2. Value potential. The goal of any investment is to realize a profit. You are not looking to add properties to your portfolio, but to make money on them. Regardless of the purchase price, or the perceived discount, you need to look for ways to add value. Sometimes you will walk into a property, and this will be a slam dunk. The kitchen is outdated, the quality is poor, and the layout can be improved. Other times you need to think outside the box and be a little creative in your workup. With any improvements you have in mind, you need to attach a correlating cost of repairs. Changing everything on a property sounds great, but if the expenses outweigh the return, the property doesn’t make too much sense. This is generally where new investors run into trouble. They underestimate just how much updates and upgrades cost, or they suppress these items because they want to get the property and try to make it work. By doing this, all you are doing is delaying the inevitable and getting involved in a property that is not worth the time.
  3. After repair value. All improvements are not created equally. Improving a property in a desolate market will not have the same impact as it would in a thriving area. You won’t realize a profit until you sell the property. This is where your exit strategy comes in.  If your estimated value is not in line with the market, your profit margin will shrink, or be eliminated if you miss your mark badly enough.
  4. Seller motivation.  A seller that is motivated by foreclosure or relocation will be more apt to negotiate than one who doesn’t have to move. This must be taken into account when you present your offer, and with every subsequent counter offer. You also need to gauge the competition for the property. If the property is in high demand, you should expect to compete with several offers. If you don’t adjust your offer to the market, you will have no chance of getting the property.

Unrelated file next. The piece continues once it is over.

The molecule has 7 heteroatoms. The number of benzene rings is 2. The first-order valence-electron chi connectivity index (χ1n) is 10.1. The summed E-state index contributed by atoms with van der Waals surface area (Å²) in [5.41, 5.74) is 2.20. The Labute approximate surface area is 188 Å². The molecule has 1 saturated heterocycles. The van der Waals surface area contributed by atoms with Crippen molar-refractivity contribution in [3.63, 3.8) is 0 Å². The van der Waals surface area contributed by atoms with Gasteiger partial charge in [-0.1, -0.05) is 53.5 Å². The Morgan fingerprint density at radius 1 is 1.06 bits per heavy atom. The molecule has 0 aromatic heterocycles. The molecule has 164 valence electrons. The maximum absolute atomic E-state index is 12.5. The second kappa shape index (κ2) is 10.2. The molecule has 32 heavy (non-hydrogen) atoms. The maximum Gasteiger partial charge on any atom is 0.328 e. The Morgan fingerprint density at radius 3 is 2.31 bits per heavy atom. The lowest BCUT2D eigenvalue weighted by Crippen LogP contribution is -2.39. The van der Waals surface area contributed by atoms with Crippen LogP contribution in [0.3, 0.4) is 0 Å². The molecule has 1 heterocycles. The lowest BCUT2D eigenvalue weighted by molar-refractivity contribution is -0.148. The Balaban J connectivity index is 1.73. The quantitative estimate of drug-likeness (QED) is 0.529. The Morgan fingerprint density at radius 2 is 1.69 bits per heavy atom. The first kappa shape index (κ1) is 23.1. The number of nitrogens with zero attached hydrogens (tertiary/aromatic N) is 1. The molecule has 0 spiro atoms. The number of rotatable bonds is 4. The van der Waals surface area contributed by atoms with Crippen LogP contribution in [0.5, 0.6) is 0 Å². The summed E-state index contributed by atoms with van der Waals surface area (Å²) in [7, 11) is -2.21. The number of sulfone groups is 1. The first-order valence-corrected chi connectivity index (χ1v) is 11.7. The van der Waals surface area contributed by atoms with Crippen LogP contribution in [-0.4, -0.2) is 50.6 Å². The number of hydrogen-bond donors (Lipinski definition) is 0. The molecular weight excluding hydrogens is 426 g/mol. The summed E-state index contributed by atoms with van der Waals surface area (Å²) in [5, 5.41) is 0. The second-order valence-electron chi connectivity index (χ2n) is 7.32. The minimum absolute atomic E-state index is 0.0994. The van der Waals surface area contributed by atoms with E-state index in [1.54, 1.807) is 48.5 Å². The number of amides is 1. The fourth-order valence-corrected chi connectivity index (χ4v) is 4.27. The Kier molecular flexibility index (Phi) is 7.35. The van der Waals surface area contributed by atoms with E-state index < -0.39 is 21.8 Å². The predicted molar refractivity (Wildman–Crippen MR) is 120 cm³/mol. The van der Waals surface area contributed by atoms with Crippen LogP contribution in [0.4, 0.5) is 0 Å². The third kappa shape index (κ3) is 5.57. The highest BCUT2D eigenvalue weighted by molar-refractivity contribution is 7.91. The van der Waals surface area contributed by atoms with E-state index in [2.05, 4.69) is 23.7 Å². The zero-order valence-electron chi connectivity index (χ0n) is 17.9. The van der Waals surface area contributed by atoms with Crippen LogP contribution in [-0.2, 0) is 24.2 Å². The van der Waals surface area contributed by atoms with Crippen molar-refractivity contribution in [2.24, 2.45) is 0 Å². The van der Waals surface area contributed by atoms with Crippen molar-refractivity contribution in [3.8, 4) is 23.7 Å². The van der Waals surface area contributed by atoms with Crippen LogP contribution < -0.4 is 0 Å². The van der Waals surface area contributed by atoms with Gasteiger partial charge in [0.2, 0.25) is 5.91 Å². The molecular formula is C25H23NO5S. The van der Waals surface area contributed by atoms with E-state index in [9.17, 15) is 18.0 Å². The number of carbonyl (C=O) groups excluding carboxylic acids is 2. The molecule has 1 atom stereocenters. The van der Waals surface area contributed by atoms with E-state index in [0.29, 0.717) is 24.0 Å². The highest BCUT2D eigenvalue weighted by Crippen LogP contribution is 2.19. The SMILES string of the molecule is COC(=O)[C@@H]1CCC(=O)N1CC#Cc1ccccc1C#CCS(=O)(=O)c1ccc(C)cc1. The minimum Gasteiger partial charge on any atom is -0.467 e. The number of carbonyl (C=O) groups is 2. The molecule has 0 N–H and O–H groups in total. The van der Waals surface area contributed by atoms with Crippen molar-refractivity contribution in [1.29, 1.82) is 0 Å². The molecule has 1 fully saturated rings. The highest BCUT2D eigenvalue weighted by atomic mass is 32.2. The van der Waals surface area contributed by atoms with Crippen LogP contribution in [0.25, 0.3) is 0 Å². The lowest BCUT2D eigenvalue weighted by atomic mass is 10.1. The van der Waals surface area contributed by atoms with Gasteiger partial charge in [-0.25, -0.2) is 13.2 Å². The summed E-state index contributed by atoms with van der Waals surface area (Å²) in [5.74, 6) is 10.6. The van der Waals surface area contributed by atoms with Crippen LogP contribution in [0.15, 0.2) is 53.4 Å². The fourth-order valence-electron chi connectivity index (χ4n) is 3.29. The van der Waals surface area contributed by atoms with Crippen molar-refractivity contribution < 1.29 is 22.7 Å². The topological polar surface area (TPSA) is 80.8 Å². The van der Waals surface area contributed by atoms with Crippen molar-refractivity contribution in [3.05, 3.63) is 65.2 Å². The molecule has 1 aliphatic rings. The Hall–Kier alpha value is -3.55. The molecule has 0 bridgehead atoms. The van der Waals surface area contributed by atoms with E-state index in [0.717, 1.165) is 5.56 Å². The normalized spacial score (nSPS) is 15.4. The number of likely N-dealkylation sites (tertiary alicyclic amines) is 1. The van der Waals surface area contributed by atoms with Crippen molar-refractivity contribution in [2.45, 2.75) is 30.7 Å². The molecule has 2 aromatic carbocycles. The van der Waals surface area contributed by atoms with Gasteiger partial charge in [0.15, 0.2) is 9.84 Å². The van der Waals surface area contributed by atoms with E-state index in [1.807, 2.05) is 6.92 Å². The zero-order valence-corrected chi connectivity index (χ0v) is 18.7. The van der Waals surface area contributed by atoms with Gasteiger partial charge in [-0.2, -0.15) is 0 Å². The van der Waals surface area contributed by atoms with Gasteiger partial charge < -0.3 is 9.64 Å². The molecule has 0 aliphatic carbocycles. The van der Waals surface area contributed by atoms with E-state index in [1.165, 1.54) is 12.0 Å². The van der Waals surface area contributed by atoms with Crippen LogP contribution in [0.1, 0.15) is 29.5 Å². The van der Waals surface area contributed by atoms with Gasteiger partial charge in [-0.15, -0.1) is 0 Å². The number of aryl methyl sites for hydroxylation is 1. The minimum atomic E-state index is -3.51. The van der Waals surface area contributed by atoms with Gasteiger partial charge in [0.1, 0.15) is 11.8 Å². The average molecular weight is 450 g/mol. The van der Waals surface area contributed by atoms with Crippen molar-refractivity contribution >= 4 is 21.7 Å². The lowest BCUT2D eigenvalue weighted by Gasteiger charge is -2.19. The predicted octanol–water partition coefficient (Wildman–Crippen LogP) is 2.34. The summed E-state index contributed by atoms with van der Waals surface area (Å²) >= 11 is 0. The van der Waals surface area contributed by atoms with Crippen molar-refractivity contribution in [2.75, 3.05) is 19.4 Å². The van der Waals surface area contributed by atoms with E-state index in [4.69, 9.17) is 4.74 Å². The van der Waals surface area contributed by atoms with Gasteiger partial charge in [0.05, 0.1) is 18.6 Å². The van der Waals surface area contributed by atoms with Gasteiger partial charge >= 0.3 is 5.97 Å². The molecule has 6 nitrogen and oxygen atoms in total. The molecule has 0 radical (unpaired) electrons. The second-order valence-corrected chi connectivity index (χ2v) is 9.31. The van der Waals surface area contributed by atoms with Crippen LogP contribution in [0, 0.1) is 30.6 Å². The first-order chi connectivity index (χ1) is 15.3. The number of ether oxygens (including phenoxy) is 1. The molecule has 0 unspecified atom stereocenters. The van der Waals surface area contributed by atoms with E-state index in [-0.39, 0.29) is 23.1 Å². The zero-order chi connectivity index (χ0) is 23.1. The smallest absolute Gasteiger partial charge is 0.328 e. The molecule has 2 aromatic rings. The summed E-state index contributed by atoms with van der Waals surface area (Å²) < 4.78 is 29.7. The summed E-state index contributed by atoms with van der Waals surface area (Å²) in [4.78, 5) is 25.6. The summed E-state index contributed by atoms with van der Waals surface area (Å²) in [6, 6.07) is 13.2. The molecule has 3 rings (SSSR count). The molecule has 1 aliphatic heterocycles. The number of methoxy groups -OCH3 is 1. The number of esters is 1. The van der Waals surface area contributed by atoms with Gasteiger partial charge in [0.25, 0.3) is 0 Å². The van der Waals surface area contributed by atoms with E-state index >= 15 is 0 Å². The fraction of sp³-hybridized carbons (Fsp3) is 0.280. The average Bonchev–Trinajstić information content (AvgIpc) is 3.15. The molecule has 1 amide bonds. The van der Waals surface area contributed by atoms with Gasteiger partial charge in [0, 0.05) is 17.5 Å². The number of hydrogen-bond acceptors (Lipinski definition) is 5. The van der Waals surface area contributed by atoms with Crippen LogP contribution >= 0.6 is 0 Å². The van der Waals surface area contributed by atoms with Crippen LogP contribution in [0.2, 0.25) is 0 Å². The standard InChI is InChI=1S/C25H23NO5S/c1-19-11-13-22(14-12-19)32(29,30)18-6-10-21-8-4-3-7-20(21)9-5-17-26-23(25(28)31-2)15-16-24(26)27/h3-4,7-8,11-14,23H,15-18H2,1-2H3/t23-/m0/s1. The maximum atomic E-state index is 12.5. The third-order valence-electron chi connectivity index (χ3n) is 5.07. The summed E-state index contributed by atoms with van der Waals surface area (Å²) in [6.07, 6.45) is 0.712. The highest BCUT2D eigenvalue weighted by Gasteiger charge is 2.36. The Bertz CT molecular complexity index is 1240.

5. Sales problems/timeline. Once you think you know the property, the market, and the seller, you need to consider any items you may have missed. Always start with an evaluation of the town.Are there any risks fron legislation that would eliminate rental increases. Are there any problems with the seller. Bank owned properties present different concerns than transactions done by a traditional seller. Finally, you need to consider the timeline of the sale. A sale done in 15 days is much different than one done in 60. Markets and economic conditions can change quite a bit over the course of two months.

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As investors, we are in business to make a modest profit on any deal. However, we can help homeowners out of just about any situation, no matter what!  There are no fees, upfront costs, commissions, or anything else.  We offer the simple truth about your home and how we can help you sell it fast.

Give us a ring. We would love to help you understand the process and to answer all of your questions. You can reach us at 402 999.0577